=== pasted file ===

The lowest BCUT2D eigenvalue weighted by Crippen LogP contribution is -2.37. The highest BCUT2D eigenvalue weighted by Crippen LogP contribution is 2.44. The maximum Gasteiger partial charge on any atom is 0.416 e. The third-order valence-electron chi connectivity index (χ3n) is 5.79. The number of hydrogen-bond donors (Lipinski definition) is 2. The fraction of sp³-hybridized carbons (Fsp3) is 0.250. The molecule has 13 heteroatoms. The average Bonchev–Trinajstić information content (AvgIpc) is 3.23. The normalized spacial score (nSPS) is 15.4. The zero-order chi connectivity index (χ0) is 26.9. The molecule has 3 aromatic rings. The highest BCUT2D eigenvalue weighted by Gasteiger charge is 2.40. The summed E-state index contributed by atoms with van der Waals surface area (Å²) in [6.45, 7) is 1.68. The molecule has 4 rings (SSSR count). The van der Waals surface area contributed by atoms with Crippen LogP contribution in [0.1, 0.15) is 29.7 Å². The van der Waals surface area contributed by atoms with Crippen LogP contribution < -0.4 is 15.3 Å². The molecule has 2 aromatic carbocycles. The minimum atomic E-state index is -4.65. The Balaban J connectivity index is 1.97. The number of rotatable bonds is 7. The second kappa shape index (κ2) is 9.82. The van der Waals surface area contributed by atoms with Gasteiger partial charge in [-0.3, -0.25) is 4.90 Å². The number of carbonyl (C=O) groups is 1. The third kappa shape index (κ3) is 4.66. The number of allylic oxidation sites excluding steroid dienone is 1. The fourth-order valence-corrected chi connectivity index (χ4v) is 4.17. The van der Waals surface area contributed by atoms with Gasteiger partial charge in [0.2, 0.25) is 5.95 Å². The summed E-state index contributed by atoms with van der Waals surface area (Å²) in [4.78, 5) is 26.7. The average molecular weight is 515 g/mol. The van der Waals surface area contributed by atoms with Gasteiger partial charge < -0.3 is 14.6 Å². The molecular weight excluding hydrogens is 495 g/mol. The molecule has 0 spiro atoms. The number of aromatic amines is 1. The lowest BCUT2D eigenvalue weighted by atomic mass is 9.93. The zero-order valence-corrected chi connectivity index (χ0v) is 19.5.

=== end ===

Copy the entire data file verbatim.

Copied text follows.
The lowest BCUT2D eigenvalue weighted by Crippen LogP contribution is -2.37. The highest BCUT2D eigenvalue weighted by Crippen LogP contribution is 2.44. The maximum Gasteiger partial charge on any atom is 0.416 e. The third-order valence-electron chi connectivity index (χ3n) is 5.79. The number of hydrogen-bond donors (Lipinski definition) is 2. The fraction of sp³-hybridized carbons (Fsp3) is 0.250. The molecule has 13 heteroatoms. The average Bonchev–Trinajstić information content (AvgIpc) is 3.23. The normalized spacial score (nSPS) is 15.4. The zero-order chi connectivity index (χ0) is 26.9. The molecule has 3 aromatic rings. The highest BCUT2D eigenvalue weighted by Gasteiger charge is 2.40. The summed E-state index contributed by atoms with van der Waals surface area (Å²) in [6.45, 7) is 1.68. The molecule has 4 rings (SSSR count). The van der Waals surface area contributed by atoms with Crippen LogP contribution in [0.1, 0.15) is 29.7 Å². The van der Waals surface area contributed by atoms with Crippen LogP contribution < -0.4 is 15.3 Å². The molecule has 2 aromatic carbocycles. The minimum atomic E-state index is -4.65. The Balaban J connectivity index is 1.97. The number of rotatable bonds is 7. The second kappa shape index (κ2) is 9.82. The van der Waals surface area contributed by atoms with Gasteiger partial charge in [-0.3, -0.25) is 4.90 Å². The number of carbonyl (C=O) groups is 1. The third kappa shape index (κ3) is 4.66. The number of allylic oxidation sites excluding steroid dienone is 1. The fourth-order valence-corrected chi connectivity index (χ4v) is 4.17. The van der Waals surface area contributed by atoms with Gasteiger partial charge in [0.2, 0.25) is 5.95 Å². The summed E-state index contributed by atoms with van der Waals surface area (Å²) in [4.78, 5) is 26.7. The average molecular weight is 515 g/mol. The van der Waals surface area contributed by atoms with Gasteiger partial charge < -0.3 is 14.6 Å². The molecular weight excluding hydrogens is 495 g/mol. The molecule has 0 spiro atoms. The number of aromatic amines is 1. The lowest BCUT2D eigenvalue weighted by atomic mass is 9.93. The zero-order valence-corrected chi connectivity index (χ0v) is 19.5.